A member of the English Service Team of the traffic police brigade in Hangzhou's West Lake area provides assistance to foreign visitors.
A traffic police officer on the English Service Team wears a special armband while working.
Residents of Hangzhou in East China's Zhejiang province are honing their English language skills ahead of the G20 Summit being held there later this year.
English learning activities have been organized across the city as part of efforts to better serve the summit, which is scheduled to open in early September.
In March, the team behind local mobile app Xiangfu Community, based in the city's Gongshu district, started a campaign to get residents speaking more English by providing free language learning content and encouraging users to learn a new sentence each day.
Once a week, a lesson with a senior English language teacher is organized through the app, and English-themed discussion activities are held once a month.
Elsewhere, residents are being encouraged to share their learning experiences via a discussion group on the social media WeChat, and traffic police in the city's West Lake area have also been learning English to better communicate with international visitors during the summit.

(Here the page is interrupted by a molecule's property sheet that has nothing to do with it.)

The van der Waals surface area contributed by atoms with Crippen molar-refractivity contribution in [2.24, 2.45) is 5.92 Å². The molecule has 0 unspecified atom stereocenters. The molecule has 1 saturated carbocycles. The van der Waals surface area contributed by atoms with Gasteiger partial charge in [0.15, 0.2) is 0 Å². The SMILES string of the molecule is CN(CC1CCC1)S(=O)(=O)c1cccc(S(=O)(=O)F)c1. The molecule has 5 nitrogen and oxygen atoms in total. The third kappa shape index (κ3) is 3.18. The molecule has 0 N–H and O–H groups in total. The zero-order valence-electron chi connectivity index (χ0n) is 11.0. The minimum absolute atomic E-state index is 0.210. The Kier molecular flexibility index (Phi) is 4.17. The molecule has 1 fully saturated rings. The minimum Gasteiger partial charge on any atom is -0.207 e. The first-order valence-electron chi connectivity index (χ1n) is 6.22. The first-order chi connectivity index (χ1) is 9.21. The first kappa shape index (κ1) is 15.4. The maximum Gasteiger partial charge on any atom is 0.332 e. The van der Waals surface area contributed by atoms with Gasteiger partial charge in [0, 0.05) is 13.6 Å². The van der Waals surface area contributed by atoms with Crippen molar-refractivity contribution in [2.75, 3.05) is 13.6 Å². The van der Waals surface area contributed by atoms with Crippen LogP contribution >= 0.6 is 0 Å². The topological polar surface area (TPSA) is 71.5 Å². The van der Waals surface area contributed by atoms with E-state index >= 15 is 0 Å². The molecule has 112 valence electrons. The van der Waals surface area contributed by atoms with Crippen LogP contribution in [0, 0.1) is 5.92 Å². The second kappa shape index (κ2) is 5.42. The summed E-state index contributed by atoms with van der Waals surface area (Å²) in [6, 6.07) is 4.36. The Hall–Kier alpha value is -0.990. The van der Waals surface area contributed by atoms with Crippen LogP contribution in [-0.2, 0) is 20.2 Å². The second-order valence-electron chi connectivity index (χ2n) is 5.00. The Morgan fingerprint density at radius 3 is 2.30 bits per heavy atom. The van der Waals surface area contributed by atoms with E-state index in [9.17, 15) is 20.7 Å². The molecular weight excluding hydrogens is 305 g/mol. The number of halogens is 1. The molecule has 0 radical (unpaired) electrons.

"Fluently mastering English is one of the best ways for each police officer to better serve the summit and the West Lake area," said Zheng Hangfu, head of the area's police team.
West Lake attracts a large number of foreign tourists each year due to its renowned natural beauty, yet visitors often commit traffic violations. Having traffic police who can speak fluent English helps maintain order and ensure the safety of tourists, according to officials.
Improving conversational English has been a key component of the West Lake police team's training over the past year. They have made a specialized implementation plan, which assigns forms of English language training based on the officer's age and learning stage.
All officers are given a book titled Summit English to facilitate police self-learning and practice, while common phrases are sent through a WeChat group called "Everyday English". English teachers also provide on-site oral English training at regular intervals.
An English Service Team has also been established and is providing English service to visitors. Its membership grew from six officers to 28 in a short time.